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Testicular examination

Introduction

  • Wash hands; Introduce self; ask Patient’s name, DOB and what they like to be called; Explain examination and obtain consent
  • Get a chaperone
  • Patient should stand up and be exposed from waist down
  • Put on gloves

General inspection

  • Patient: well/unwell, pain/discomfort, cachexia, gynaecomastia

Inspection

Inspect from the front but also ensure you lift the scrotum to inspect posteriorly.

  • Skin: erythema, rashes, excoriations, scars, ulcers
  • Testes: level (left usually lower), swelling, oedema, obvious masses
  • Inspect penis and retract foreskin: check for phimosis, adhesions and glans abnormalities. (Make sure you replace the foreskin.)

Palpation

Support the testes with your non-dominant hand and palpate with the index finger and thumb of your dominant hand.

  • Testes: feel inferior, middle and superior parts of testes. Note size, consistency, and any lumps or masses.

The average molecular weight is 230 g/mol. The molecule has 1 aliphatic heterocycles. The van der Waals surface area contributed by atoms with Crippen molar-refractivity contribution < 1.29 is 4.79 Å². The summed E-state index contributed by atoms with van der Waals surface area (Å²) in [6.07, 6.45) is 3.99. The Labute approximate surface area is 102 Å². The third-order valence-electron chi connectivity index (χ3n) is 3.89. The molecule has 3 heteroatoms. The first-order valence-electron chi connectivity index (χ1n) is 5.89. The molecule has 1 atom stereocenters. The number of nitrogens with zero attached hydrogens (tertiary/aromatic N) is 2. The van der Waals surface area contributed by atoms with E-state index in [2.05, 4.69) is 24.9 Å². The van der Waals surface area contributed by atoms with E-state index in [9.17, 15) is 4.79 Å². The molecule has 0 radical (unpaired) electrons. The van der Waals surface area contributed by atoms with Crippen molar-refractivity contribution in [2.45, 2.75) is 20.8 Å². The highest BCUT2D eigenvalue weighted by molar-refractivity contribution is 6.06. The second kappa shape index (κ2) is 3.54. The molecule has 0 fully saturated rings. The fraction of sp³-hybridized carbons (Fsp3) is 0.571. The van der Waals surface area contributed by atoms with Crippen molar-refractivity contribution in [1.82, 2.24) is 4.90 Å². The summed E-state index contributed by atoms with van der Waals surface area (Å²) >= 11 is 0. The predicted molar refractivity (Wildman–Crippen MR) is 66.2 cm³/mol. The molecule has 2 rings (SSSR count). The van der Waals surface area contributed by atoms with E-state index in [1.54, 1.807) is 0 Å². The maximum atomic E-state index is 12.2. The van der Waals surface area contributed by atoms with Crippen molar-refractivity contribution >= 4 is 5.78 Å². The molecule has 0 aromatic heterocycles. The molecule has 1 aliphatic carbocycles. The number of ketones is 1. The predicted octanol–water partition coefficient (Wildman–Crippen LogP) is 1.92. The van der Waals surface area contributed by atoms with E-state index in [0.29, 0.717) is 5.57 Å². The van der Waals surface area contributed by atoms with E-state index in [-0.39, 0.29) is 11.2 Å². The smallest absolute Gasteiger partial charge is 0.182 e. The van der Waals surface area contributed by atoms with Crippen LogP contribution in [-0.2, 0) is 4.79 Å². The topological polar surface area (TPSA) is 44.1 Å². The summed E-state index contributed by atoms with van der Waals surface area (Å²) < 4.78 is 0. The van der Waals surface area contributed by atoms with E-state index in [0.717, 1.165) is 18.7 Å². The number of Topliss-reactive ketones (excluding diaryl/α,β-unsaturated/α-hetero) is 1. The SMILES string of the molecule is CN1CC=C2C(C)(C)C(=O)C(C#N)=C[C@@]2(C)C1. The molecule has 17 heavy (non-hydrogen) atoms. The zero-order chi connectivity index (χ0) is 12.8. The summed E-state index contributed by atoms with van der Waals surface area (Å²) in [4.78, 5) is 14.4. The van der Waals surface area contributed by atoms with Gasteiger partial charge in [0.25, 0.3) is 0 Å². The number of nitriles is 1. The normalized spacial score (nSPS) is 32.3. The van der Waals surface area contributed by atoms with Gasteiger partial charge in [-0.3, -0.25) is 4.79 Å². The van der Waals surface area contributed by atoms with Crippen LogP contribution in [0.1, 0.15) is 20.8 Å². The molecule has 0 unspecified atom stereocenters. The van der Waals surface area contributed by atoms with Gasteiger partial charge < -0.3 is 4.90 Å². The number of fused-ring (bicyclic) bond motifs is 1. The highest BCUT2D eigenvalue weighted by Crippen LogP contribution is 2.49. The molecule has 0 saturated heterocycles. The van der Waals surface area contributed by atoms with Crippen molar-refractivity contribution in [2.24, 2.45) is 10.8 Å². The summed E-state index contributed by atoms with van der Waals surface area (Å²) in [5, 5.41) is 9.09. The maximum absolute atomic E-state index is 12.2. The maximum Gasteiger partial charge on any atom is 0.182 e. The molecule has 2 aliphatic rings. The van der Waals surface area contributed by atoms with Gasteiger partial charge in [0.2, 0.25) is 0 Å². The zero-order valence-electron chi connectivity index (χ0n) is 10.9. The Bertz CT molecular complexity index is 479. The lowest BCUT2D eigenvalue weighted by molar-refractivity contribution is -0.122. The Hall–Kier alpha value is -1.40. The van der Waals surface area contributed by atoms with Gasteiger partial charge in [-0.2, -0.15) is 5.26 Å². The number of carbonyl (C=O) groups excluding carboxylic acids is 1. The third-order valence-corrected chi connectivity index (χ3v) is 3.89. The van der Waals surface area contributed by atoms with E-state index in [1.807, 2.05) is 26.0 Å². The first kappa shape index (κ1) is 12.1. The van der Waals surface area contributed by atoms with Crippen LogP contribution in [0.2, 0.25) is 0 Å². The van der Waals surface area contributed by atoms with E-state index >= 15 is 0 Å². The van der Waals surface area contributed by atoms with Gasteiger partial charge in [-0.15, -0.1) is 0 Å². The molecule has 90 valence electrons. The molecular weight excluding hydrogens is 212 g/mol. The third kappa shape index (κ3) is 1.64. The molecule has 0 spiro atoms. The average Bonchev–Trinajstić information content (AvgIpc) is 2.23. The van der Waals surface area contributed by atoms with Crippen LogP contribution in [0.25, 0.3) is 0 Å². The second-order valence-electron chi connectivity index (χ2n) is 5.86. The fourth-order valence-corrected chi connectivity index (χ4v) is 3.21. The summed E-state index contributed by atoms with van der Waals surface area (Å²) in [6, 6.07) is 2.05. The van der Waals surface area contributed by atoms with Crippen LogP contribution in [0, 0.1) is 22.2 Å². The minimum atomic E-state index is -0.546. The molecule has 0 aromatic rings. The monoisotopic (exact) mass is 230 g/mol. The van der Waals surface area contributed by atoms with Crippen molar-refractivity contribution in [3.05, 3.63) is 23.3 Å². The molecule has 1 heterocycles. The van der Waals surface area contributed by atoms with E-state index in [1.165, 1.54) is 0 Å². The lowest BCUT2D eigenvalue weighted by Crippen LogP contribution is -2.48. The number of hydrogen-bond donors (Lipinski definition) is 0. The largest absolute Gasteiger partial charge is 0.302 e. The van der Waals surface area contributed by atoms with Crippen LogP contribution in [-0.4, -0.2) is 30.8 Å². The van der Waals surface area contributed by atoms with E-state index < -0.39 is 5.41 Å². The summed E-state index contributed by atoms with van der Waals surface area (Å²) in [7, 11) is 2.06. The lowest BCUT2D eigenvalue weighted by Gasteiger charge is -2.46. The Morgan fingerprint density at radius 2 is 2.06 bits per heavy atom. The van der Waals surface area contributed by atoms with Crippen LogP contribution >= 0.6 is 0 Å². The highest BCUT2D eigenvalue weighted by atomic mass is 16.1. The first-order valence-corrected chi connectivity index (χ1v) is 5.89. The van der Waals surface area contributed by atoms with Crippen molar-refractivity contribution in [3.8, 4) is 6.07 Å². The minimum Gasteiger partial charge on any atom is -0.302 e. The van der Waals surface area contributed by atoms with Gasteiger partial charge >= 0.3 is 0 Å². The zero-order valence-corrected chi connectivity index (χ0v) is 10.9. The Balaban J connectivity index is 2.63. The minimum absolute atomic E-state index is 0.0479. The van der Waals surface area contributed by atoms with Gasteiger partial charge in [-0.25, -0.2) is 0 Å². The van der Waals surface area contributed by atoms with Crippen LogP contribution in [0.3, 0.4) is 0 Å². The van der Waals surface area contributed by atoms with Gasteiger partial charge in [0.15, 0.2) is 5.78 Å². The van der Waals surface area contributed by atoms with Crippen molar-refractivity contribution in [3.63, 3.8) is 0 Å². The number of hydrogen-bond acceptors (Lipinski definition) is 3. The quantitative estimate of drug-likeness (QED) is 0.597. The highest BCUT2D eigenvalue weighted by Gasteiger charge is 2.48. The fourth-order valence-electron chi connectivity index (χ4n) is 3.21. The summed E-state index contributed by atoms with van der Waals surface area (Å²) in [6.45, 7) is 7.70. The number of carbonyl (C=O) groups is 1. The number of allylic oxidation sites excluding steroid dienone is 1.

• If you feel a mass/swelling, note its characteristics (SSSCCCTTT)
    • Size, Shape, Surface, Consistency, Contours, Colour, Temperature, Tenderness, Transillumination
  • Epididymis: feel around the posterior aspect of each testis for the epididymis (tenderness/swelling = epididymitis
  • Spermatic cord: with thumb anteriorly and index finger posteriorly, feel neck of scrotum for spermatic cord (superior to testes, feels like string)
  • Palpate for inguinal lymphadenopathy (infection/inflammation)
  • Reflexes
    • Prehn’s test: if testicular pain is relieved by elevating the testes, suspect epididymitis; if not, suspect testicular torsion
    • Cremasteric reflex: stroke inside of leg and watch scrotal skin tighten (usually absent in torsion)
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Testicular pathology

Finally

  • Palpate for supraclavicular lymphadenopathy: testicular cancer commonly metastasises here (rather than superficial inguinal nodes)

To complete

  • Thank patient and allow them to get dressed in privacy
  • ‘To complete my examination, I would perform a full abdominal examination and examine herneal orifices.’ 
  • Summarise and suggest further investigations you would consider after a full history (e.g. urinalysis, testicular ultrasound)

Types of testicular pathology

Here’s some viva questions

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  1. Testicular exam
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